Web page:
Who Writes This Stuff?

Fortune Cookie Day is September 13th. We are already lucky. The 13th isn’t a Friday.

When dining out, fortune cookies are an essential benediction to an Asian meal. While these confections are associated with Chinese restaurants, they probably were the creation of Makoto Hagiwara at the Japanese Tea Garden in San Francisco in 1914. Other sources suggest that David Jung, founder of the Hong Kong Noodle Company, was the first to make fortune cookies in Los Angeles in the 1920s. No matter who invented it, most people agree the original cookie issued its first fortune right here in America. 

The cookies are made of egg white, flour, water, sugar, salt and flavoring. They are simple to make. Google fortunecookiessoeasyrecipe for instructions. It’s almost like baking thin pancakes. The hard part is squeezing a tiny little calligrapher inside the folded cookie to write the inscriptions.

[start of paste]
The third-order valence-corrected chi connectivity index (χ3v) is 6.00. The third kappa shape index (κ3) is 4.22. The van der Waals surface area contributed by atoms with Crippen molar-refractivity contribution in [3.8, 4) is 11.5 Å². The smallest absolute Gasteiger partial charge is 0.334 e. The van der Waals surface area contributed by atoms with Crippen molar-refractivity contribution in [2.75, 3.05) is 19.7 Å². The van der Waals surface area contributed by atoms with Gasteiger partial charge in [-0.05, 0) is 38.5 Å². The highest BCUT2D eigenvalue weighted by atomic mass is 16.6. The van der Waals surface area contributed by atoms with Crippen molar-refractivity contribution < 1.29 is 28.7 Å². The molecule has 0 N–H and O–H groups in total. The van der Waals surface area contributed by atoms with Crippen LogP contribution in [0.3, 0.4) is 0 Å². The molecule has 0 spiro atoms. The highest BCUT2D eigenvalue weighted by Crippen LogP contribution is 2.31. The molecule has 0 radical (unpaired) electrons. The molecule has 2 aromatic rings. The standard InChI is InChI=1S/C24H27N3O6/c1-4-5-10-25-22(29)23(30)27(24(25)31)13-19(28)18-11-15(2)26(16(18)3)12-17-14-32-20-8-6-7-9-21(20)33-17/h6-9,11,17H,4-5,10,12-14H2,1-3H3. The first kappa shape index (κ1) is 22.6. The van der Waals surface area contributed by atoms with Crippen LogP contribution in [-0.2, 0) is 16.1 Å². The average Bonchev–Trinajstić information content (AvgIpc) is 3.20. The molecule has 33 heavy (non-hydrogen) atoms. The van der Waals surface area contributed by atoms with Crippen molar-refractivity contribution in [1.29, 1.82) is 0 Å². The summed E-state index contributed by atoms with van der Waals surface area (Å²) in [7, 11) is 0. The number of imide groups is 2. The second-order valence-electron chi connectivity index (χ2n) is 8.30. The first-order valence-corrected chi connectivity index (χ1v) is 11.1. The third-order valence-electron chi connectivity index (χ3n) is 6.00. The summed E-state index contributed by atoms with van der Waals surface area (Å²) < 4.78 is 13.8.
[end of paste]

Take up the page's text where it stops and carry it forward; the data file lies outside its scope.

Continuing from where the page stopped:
The sayings vary in subject matter, covering everything from a fortune to a pearl of wisdom to a wish for good luck to a philosophical gem to a horoscope.

And who among us, after reading a ridiculous fortune, hasn’t announced, “Who writes this stuff?” No one ever takes credit. 

And with good reason. Chances are, the sayings are written by non-English speakers. They lose a lot in translation; for example, “Silence is a virtual. Especially Dinner time, from telemarketers.” Or, “Actions speak louder than talks.” 

For a laugh, check out Unfortunate Cookies online. These are grumpy, pointless, or irreverent one-liners for the super-cynical among us.

If you want to serve your own fortune cookies, but don’t want to prepare them, companies will be happy to customize them for parties, weddings, reunions, whatever. Google custom fortune cookies for more info.

So make a date to eat Chinese September 13th. And ask for an extra cookie, in case the first one reads: “You just ate an endangered species.” Or, “Avoid gambling” followed by lottery numbers. And yeah, who writes this stuff?